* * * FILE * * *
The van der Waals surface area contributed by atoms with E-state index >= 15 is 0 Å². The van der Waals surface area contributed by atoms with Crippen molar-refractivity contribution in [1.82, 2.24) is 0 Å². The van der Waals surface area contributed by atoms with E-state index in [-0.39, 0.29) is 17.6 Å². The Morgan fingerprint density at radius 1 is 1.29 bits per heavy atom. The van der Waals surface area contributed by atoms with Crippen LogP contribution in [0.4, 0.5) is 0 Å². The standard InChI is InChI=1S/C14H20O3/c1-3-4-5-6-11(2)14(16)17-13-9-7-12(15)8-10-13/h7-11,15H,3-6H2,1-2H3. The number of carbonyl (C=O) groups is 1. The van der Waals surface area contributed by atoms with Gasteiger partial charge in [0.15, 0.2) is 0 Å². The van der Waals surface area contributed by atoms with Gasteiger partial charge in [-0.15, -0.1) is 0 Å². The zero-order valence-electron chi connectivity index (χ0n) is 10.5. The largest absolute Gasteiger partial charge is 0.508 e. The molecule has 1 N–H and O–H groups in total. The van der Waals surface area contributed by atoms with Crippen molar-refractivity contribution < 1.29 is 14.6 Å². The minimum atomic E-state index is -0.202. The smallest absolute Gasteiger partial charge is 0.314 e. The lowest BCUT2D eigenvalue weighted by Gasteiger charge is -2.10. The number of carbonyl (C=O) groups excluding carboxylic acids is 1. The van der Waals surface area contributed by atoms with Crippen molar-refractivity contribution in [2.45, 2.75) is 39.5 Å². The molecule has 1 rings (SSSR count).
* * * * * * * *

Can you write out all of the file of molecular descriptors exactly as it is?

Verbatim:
The van der Waals surface area contributed by atoms with E-state index >= 15 is 0 Å². The van der Waals surface area contributed by atoms with Crippen molar-refractivity contribution in [1.82, 2.24) is 0 Å². The van der Waals surface area contributed by atoms with E-state index in [-0.39, 0.29) is 17.6 Å². The Morgan fingerprint density at radius 1 is 1.29 bits per heavy atom. The van der Waals surface area contributed by atoms with Crippen LogP contribution in [0.4, 0.5) is 0 Å². The standard InChI is InChI=1S/C14H20O3/c1-3-4-5-6-11(2)14(16)17-13-9-7-12(15)8-10-13/h7-11,15H,3-6H2,1-2H3. The number of carbonyl (C=O) groups is 1. The van der Waals surface area contributed by atoms with Gasteiger partial charge in [0.15, 0.2) is 0 Å². The van der Waals surface area contributed by atoms with Gasteiger partial charge in [-0.15, -0.1) is 0 Å². The zero-order valence-electron chi connectivity index (χ0n) is 10.5. The largest absolute Gasteiger partial charge is 0.508 e. The molecule has 1 N–H and O–H groups in total. The van der Waals surface area contributed by atoms with Crippen molar-refractivity contribution < 1.29 is 14.6 Å². The minimum atomic E-state index is -0.202. The smallest absolute Gasteiger partial charge is 0.314 e. The lowest BCUT2D eigenvalue weighted by Gasteiger charge is -2.10. The number of carbonyl (C=O) groups excluding carboxylic acids is 1. The van der Waals surface area contributed by atoms with Crippen molar-refractivity contribution in [2.45, 2.75) is 39.5 Å². The molecule has 1 rings (SSSR count).